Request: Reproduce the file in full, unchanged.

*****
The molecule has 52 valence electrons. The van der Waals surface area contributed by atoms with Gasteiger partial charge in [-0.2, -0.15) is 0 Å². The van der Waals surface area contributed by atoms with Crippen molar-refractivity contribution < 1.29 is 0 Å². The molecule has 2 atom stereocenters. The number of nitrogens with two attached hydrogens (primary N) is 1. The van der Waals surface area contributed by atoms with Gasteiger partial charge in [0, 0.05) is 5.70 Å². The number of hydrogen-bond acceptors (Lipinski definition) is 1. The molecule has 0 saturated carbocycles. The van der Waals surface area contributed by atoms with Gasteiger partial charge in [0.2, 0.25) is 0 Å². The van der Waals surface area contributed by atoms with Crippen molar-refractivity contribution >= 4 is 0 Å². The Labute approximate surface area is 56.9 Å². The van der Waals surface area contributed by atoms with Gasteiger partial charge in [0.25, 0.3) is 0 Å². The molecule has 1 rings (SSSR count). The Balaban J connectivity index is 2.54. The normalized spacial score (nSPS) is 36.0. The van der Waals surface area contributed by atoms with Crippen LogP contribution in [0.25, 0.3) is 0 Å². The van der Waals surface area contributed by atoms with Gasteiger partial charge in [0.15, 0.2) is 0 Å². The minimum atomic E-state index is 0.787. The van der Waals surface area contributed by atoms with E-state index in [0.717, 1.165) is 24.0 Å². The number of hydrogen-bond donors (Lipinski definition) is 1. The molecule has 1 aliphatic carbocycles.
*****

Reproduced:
The molecule has 52 valence electrons. The van der Waals surface area contributed by atoms with Gasteiger partial charge in [-0.2, -0.15) is 0 Å². The van der Waals surface area contributed by atoms with Crippen molar-refractivity contribution < 1.29 is 0 Å². The molecule has 2 atom stereocenters. The number of nitrogens with two attached hydrogens (primary N) is 1. The van der Waals surface area contributed by atoms with Gasteiger partial charge in [0, 0.05) is 5.70 Å². The number of hydrogen-bond acceptors (Lipinski definition) is 1. The molecule has 0 saturated carbocycles. The van der Waals surface area contributed by atoms with Gasteiger partial charge in [0.2, 0.25) is 0 Å². The van der Waals surface area contributed by atoms with Crippen molar-refractivity contribution >= 4 is 0 Å². The Labute approximate surface area is 56.9 Å². The van der Waals surface area contributed by atoms with Gasteiger partial charge in [0.25, 0.3) is 0 Å². The molecule has 1 rings (SSSR count). The Balaban J connectivity index is 2.54. The normalized spacial score (nSPS) is 36.0. The van der Waals surface area contributed by atoms with Crippen LogP contribution in [0.25, 0.3) is 0 Å². The van der Waals surface area contributed by atoms with Gasteiger partial charge in [0.15, 0.2) is 0 Å². The minimum atomic E-state index is 0.787. The van der Waals surface area contributed by atoms with E-state index in [0.717, 1.165) is 24.0 Å². The number of hydrogen-bond donors (Lipinski definition) is 1. The molecule has 1 aliphatic carbocycles.